The diagnostic criteria established by the McDonald committee are clearly an important advance, especially by incorporating MRI evidence. Nonetheless, they

Table 2 New Multiple Sclerosis Diagnostic Criteria

Clinical (attacks) Objective lesions Additional requirements to make diagnosis

2 or more 2 or more None: clinical evidence will suffice (additional evidence desirable but must be consistent with MS) 2 or more 1 Dissemination in space by MRI or positive CSF

and 2or more MRI lesions consistent with MS or further clinical attack involving different site 1 2 or more Dissemination in time by MRI or second clinical attack

Dissemination in space by MRI or positive CSF

and 2 or more MRI lesions consistent with MS Dissemination in time by MRI or second clinical attack Positive CSF

Dissemination in space by MRI evidence of 9 or more T2 brain lesions 2 or more cord lesions or 4-8 brain and 1 cord lesion

Positive VEP with 4-8 MRI lesions Positive VEP with less than 4 brain lesions plus 1 cord lesion

Dissemination in time by MRI or continued progression for 1 yr

Abbreviations: MS, multiple sclerosis; MRI, magnetic resonance imaging; CSF, cerebrospinal fluid.

1 mono-symptomatic 1

0 (progression from 1

onset)

leave a number of ambiguities and have been criticized by some for the stringency of the MRI criteria (21). Undoubtedly, further revisions and refinements of the diagnostic process will be forthcoming.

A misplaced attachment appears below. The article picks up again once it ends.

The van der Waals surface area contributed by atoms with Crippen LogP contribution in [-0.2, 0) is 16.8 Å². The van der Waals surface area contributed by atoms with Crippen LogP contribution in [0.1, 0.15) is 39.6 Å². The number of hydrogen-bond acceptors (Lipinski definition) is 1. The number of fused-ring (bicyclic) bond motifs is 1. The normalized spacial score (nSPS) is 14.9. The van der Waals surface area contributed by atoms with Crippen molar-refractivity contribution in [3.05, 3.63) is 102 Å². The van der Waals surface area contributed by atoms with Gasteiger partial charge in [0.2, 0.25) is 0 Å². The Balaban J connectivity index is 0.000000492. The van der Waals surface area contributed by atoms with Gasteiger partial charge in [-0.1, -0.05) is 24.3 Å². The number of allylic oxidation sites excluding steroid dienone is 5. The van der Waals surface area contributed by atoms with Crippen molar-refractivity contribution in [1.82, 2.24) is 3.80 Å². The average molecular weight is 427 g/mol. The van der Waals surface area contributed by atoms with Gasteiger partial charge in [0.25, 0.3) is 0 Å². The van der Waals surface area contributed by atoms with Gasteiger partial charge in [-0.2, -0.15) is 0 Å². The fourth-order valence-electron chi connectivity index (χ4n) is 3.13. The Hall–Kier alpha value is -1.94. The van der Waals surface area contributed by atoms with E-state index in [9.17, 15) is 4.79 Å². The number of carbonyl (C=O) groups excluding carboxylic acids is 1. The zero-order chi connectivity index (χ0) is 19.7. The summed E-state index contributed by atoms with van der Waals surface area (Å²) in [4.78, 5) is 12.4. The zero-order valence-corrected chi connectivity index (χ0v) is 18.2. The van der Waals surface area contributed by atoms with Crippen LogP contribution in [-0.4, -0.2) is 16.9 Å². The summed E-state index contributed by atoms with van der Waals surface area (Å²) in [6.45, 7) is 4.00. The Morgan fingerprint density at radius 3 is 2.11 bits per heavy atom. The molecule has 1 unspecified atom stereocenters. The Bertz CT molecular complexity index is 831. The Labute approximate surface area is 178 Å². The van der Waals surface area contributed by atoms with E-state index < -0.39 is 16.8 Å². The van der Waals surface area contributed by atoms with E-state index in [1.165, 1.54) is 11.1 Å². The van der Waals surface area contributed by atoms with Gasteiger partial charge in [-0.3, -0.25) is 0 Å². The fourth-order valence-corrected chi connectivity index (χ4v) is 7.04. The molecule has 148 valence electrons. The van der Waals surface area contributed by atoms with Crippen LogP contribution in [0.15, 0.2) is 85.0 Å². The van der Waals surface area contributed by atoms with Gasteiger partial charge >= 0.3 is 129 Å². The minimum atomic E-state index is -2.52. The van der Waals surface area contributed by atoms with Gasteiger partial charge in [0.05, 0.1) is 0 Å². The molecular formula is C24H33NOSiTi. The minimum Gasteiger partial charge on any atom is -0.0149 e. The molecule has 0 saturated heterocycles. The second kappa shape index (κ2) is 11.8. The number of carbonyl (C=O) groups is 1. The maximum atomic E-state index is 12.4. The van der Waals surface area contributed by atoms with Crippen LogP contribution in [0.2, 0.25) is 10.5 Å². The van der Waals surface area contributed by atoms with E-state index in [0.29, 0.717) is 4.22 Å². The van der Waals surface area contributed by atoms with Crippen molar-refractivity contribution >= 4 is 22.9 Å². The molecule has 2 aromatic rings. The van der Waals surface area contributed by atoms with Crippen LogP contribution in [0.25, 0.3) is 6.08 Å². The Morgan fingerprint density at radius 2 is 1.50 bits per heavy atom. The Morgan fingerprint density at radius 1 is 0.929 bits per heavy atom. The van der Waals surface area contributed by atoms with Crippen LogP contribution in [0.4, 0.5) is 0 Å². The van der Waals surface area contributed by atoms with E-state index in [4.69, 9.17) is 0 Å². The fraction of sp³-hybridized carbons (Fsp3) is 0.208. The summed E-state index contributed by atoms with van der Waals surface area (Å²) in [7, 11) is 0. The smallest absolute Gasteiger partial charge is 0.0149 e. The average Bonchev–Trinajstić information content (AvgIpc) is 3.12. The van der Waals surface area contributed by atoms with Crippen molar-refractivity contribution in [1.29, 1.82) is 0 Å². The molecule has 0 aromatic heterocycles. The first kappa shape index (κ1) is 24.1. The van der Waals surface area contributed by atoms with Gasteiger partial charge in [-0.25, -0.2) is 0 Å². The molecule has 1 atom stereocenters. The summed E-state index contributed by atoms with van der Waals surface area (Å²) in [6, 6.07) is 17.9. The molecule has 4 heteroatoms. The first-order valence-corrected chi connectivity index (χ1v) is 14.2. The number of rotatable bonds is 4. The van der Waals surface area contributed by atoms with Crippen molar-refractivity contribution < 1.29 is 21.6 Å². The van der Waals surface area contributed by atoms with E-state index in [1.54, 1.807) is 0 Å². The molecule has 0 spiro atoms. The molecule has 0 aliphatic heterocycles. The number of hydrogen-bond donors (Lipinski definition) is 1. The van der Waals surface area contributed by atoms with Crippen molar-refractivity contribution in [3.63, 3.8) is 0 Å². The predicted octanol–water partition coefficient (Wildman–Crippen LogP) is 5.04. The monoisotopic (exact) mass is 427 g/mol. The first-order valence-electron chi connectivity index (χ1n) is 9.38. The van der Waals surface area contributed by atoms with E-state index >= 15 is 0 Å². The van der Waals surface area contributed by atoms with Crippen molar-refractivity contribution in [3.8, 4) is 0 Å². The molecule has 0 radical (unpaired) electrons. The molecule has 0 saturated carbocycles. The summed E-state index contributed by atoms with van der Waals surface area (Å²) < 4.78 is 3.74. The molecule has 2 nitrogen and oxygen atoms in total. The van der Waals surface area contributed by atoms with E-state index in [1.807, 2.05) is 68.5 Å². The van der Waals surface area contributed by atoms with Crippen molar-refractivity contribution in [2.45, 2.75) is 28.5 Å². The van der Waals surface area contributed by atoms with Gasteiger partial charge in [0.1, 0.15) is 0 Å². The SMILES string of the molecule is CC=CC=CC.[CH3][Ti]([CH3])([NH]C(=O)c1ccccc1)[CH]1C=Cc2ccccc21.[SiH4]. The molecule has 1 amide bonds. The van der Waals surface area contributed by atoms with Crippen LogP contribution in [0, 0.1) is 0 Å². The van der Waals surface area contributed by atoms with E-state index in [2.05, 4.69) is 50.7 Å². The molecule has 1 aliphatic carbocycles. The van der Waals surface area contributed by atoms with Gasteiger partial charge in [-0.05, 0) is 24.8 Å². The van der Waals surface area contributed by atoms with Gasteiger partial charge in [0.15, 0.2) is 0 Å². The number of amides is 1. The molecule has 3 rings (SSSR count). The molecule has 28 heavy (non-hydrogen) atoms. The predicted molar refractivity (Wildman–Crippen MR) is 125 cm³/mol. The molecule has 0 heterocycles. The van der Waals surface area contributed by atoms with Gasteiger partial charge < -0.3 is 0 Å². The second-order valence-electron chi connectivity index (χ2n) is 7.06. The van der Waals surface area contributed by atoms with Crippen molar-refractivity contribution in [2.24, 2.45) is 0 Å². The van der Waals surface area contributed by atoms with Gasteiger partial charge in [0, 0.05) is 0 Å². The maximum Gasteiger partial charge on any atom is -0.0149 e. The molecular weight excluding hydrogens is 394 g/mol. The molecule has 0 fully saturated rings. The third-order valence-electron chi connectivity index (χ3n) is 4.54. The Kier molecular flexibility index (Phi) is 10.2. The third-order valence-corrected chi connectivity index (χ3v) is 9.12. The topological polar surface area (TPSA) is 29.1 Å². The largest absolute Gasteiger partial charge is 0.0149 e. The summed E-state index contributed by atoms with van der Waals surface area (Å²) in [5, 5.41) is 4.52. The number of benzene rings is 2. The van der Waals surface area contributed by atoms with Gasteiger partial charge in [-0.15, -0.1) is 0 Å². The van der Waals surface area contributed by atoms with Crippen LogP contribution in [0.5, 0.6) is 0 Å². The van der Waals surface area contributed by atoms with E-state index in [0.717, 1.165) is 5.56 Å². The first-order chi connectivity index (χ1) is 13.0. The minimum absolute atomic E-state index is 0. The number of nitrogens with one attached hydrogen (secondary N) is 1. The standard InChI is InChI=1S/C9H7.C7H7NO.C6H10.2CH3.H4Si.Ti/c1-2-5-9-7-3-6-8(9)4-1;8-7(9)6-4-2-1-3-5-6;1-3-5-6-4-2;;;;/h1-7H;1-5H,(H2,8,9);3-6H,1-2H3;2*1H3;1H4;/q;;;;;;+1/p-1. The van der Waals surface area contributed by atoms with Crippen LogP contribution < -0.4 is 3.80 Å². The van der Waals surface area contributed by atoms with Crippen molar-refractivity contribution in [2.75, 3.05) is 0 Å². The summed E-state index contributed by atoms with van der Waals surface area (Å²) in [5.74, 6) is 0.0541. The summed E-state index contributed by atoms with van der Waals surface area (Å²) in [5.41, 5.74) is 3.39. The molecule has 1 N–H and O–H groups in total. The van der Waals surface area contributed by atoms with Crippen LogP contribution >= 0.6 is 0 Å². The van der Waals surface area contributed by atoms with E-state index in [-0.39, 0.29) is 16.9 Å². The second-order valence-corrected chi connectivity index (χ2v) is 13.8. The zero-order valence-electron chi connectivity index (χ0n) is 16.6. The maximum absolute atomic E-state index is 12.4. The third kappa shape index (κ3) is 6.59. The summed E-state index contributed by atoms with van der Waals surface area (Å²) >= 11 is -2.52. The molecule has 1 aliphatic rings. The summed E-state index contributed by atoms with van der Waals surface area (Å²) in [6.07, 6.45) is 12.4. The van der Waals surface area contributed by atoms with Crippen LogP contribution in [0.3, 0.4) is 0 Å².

Nonetheless, the use of McDonald criteria has allowed earlier diagnosis of MS than the Poser scheme did. In one study, using the McDonald criteria allowed 38/79 (48%) patients to be classified as "definite" MS compared to 16/79 patients by (20%) applying the Poser criteria, after one year of follow-up (22). In another similar study, 5l/l39 (37%) met McDonald criteria for "definite" MS, whereas only 15/139 (11%) did so using the Poser requirements (23).

Physicians should recognize the difference between making a definitive diagnosis of MS and making a decision to initiate therapy. Treatment decisions should be based on the clinician's risk-potential benefit analysis (and sometimes cost-potential benefit analysis) and discussion with the patient about the pros and cons of initiating therapy. Therapy might be recommended, even in the absence of a definitive diagnosis, if the physician judges that the risk-potential benefit ratio of starting treatment exceeds that of deferring treatment.